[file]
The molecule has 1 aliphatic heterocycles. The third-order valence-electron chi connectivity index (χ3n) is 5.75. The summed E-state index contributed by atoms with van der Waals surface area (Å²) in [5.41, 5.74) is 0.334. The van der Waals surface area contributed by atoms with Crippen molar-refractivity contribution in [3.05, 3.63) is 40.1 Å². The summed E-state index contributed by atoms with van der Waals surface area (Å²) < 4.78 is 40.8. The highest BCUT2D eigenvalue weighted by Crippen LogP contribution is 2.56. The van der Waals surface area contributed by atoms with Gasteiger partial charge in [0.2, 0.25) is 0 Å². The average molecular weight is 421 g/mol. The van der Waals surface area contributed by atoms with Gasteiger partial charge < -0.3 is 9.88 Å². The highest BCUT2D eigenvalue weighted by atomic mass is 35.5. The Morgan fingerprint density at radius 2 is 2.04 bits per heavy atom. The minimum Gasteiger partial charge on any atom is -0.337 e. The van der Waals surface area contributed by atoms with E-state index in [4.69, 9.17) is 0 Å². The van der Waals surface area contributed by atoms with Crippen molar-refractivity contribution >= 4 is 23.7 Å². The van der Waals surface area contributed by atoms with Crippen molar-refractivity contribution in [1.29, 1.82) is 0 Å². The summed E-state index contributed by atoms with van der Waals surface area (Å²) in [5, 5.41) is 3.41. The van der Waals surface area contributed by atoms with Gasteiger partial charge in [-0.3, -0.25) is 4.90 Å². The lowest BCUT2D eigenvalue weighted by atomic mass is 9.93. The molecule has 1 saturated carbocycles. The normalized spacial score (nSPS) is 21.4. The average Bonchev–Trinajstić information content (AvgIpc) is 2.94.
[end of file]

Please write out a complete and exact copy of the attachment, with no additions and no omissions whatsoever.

The molecule has 1 aliphatic heterocycles. The third-order valence-electron chi connectivity index (χ3n) is 5.75. The summed E-state index contributed by atoms with van der Waals surface area (Å²) in [5.41, 5.74) is 0.334. The van der Waals surface area contributed by atoms with Crippen molar-refractivity contribution in [3.05, 3.63) is 40.1 Å². The summed E-state index contributed by atoms with van der Waals surface area (Å²) < 4.78 is 40.8. The highest BCUT2D eigenvalue weighted by Crippen LogP contribution is 2.56. The van der Waals surface area contributed by atoms with Gasteiger partial charge in [0.2, 0.25) is 0 Å². The average molecular weight is 421 g/mol. The van der Waals surface area contributed by atoms with Gasteiger partial charge < -0.3 is 9.88 Å². The highest BCUT2D eigenvalue weighted by atomic mass is 35.5. The Morgan fingerprint density at radius 2 is 2.04 bits per heavy atom. The minimum Gasteiger partial charge on any atom is -0.337 e. The van der Waals surface area contributed by atoms with E-state index in [4.69, 9.17) is 0 Å². The van der Waals surface area contributed by atoms with Crippen molar-refractivity contribution >= 4 is 23.7 Å². The van der Waals surface area contributed by atoms with Crippen molar-refractivity contribution in [1.29, 1.82) is 0 Å². The summed E-state index contributed by atoms with van der Waals surface area (Å²) in [5, 5.41) is 3.41. The van der Waals surface area contributed by atoms with Gasteiger partial charge in [-0.3, -0.25) is 4.90 Å². The lowest BCUT2D eigenvalue weighted by atomic mass is 9.93. The molecule has 1 saturated carbocycles. The normalized spacial score (nSPS) is 21.4. The average Bonchev–Trinajstić information content (AvgIpc) is 2.94.